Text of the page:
My friend then explained in great length why, despite what happened to his father, he thought Ben Ali’s regime was good for his country and how repression, cronyism, plutocracy, corruption, lack of freedom were small prices to pay considering the prosperity, stability and Western support the country was enjoying.

My friend’s ambivalence toward the regime is scarcely unique. I was reluctant to challenge him a the time not least because he was my generous host, but also because his arguments about the validity of the regime’s approach were not completely groundless. It almost invariably breaks down like this: you want people to be happy, bring them prosperity. You want prosperity, you need security. And security needs a strong man with a firm hand on power. Democracy? That won’t work –we’re not mature enough.

Those arguments are difficult to disprove in the Arab context. With a Per Capita Gross Domestic Product way ahead of neighboring countries, the Tunisian regime presents itself as a success story and is making the case for democracy in the Middle East and North Africa a difficult idea to sell. As a consequence, Tunisia often serves as a model for other regimes in the region, who use the perceived success of Ben Ali as a pretext to further consolidate their grip on power.

Morocco is a case in point. Since 9/11, Moroccans have been witnessing a steady “Benalisation” of the regime, with the use of police state tactics, borrowed from the Tunisian model to intimidate journalists and political dissenters. The idea is: if Ben Ali can do it and still manage to score high on growth indexes, benefit from Western support, succeed in attracting millions of tourists and foreign investment, then we can do it as well. What’s more, the Tunisians seem to be enjoying it: look how docile, happy and prosperous they look. Well, that was almost impossible to contest until the Tunisian people proved it wrong.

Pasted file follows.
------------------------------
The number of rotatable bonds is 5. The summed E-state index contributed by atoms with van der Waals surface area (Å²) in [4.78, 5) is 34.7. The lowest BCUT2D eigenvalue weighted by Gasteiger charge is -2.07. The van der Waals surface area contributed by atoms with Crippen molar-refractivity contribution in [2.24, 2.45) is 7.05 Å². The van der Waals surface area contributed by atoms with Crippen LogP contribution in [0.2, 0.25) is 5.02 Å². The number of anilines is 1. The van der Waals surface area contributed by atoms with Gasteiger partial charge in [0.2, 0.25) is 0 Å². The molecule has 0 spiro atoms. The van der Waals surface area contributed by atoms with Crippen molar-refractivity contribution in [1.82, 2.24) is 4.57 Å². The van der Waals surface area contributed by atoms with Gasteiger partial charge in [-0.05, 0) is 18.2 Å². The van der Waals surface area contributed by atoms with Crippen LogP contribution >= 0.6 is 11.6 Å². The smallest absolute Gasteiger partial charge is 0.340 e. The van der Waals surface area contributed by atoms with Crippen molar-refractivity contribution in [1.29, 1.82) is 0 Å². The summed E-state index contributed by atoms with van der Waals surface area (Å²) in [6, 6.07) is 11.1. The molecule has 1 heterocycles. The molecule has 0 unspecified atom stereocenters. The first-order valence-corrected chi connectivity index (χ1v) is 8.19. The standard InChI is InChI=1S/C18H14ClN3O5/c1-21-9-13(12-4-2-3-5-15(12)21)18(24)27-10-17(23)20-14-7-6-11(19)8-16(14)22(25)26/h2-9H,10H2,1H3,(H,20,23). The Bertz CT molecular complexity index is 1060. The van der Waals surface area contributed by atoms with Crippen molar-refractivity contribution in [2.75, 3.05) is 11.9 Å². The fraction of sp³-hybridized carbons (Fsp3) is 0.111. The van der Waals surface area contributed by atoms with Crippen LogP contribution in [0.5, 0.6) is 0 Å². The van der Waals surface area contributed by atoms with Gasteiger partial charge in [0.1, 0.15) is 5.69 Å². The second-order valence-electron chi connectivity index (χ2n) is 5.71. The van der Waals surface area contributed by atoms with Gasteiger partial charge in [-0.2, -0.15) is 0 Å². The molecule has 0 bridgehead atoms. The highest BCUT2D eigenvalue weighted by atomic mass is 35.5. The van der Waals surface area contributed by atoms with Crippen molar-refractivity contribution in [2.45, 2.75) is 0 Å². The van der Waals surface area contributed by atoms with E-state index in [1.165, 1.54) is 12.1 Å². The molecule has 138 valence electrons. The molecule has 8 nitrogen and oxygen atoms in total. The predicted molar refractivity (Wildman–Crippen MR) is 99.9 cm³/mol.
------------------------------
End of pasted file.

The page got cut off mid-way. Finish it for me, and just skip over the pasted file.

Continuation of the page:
Public demonstrations are unheard of in Tunisia unless they are organized by the ruling party itself. So much so that when the first images of protests filtered through the heavy wall of internet censorship, the world knew something potentially serious was underway. It all started in the interior city of Sidi Bouzid when a 26-year-old university graduate, Mohamed Bouazizi, sat down in front of the town hall and self-immolated in an act of desperation after the police confiscated the fruits and vegetables he was selling illegally to make a living. Demonstrations then spread across the country, in a rare show of anger that has been up and down, going on for two weeks. Unconfirmed news now suggest that Bouazizi’s burn injuries may have proved fatal, which may reignite the protests only hours before universities reopen their doors after the end-of-year holiday.

The question in the mind of every observer is whether the protests will gather strength enough to lead to a regime change. Whilst I personally doubt this will happen due to the lack of sustainability and organisation of the movement (read Brian Whitaker’s piece on this subject) I believe the Sidi Bouzid uprising has already achieved something tremendous: a mental paradigm shift. No longer will anyone, neither the regimes nor their apologists, claim that repression and authoritarianism can bring prosperity and happiness. And as the Tunisian national anthem goes…

When the people wants to live, destiny must surely respond
Darkness will disappear, chains will certainly break!

For updates and further analysis on the Sidi Bouzid uprising, please follow these links:

– On Twitter: #SidiBouzid
– Nawaat collects the latest news and multimedia material
– Nesrine Malik – Tunisia’s inspiring rebellion
– Octavia Nasr – Tunisia Uprising Vs Iran Election Aftermath. Similarities and Differences
– [Video] Aljazeera’s Inside Story – Tunisia’s unemployment crisis
– Jillian C. York – Why I Don’t Believe in “Net Freedom”
– Me Bochra Beljaj Hamida – Rue89 – « Les Tunisiens, fatigués d’un pays tenu par quelques familles » [Fr]

Liu Xiaobo Wins Nobel Peace Prize

The Norwegian Nobel committee seems to have rehabilitated itself this year. Instead of awarding, as it did last year, the Nobel Peace Prize to someone who’s effectively the commander in chief of an army, actively at war in both Iraq and Afghanistan, the committee decided today it should go to someone who deserves it: Liu Xiaobo, the Chinese dissident and writer currently serving an 11-year sentence for “incitement to subvert state power.” Although the term Peace is subject to debate, no one seems to question the courage or integrity of Liu Xiaobo, one of the rare voices that have spoken up for the establishment of multi-party democracy in China. He co-authored in 2008, along with 300 other dissidents and human rights activists Charter ’08, a blueprint for democratization and political reform in China. Human Rights Watch describes Charter ’08 as “the birth act of a real civil society in China.” The charter is a manifesto for democracy and human rights in China and is much the product of the Internet age. The importance of Liu Xiaobo as a non-violent and powerful figure within the seemingly growing Chinese civil society may have been the crucial motive behind his arrest by the Chinese authorities who continue to harass other signatories of the document and seem infuriated by the dissident’s Nobel win.